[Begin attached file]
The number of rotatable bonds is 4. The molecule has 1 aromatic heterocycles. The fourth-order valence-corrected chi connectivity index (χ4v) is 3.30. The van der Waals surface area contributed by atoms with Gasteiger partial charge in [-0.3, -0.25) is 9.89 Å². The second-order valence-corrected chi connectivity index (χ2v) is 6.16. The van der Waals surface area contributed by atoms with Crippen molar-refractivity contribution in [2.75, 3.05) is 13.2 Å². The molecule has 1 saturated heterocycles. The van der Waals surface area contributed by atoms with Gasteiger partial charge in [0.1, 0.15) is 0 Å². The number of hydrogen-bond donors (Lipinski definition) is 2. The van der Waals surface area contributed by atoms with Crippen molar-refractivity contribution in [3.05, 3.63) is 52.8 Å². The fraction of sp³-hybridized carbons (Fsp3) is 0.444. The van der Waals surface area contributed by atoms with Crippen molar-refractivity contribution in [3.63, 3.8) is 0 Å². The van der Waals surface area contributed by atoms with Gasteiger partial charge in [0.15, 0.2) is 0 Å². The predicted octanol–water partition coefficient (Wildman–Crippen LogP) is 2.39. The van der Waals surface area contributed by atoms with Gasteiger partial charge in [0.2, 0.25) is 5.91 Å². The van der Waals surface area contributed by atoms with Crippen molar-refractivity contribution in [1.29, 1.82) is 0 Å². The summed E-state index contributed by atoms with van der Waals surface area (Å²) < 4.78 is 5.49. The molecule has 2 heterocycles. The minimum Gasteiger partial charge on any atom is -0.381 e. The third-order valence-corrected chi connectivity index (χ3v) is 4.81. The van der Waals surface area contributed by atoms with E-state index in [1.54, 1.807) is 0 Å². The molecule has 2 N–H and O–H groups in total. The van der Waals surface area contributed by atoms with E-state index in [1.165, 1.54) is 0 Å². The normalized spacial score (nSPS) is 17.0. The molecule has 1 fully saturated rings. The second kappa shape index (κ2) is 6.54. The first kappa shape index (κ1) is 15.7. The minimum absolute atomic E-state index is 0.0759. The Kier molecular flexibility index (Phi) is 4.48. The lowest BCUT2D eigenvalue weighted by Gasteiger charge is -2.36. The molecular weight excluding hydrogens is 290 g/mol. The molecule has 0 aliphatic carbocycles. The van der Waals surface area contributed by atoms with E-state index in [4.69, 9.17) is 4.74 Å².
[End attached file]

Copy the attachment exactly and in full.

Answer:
The number of rotatable bonds is 4. The molecule has 1 aromatic heterocycles. The fourth-order valence-corrected chi connectivity index (χ4v) is 3.30. The van der Waals surface area contributed by atoms with Gasteiger partial charge in [-0.3, -0.25) is 9.89 Å². The second-order valence-corrected chi connectivity index (χ2v) is 6.16. The van der Waals surface area contributed by atoms with Crippen molar-refractivity contribution in [2.75, 3.05) is 13.2 Å². The molecule has 1 saturated heterocycles. The van der Waals surface area contributed by atoms with Gasteiger partial charge in [0.1, 0.15) is 0 Å². The number of hydrogen-bond donors (Lipinski definition) is 2. The van der Waals surface area contributed by atoms with Crippen molar-refractivity contribution in [3.05, 3.63) is 52.8 Å². The fraction of sp³-hybridized carbons (Fsp3) is 0.444. The van der Waals surface area contributed by atoms with Crippen molar-refractivity contribution in [3.63, 3.8) is 0 Å². The van der Waals surface area contributed by atoms with Gasteiger partial charge in [0.15, 0.2) is 0 Å². The predicted octanol–water partition coefficient (Wildman–Crippen LogP) is 2.39. The van der Waals surface area contributed by atoms with Gasteiger partial charge in [0.2, 0.25) is 5.91 Å². The van der Waals surface area contributed by atoms with Crippen molar-refractivity contribution in [1.29, 1.82) is 0 Å². The summed E-state index contributed by atoms with van der Waals surface area (Å²) < 4.78 is 5.49. The molecule has 2 heterocycles. The minimum Gasteiger partial charge on any atom is -0.381 e. The third-order valence-corrected chi connectivity index (χ3v) is 4.81. The van der Waals surface area contributed by atoms with E-state index in [1.54, 1.807) is 0 Å². The molecule has 2 N–H and O–H groups in total. The van der Waals surface area contributed by atoms with E-state index in [1.165, 1.54) is 0 Å². The normalized spacial score (nSPS) is 17.0. The molecule has 1 fully saturated rings. The second kappa shape index (κ2) is 6.54. The first kappa shape index (κ1) is 15.7. The minimum absolute atomic E-state index is 0.0759. The Kier molecular flexibility index (Phi) is 4.48. The lowest BCUT2D eigenvalue weighted by Gasteiger charge is -2.36. The molecular weight excluding hydrogens is 290 g/mol. The molecule has 0 aliphatic carbocycles. The van der Waals surface area contributed by atoms with E-state index in [4.69, 9.17) is 4.74 Å².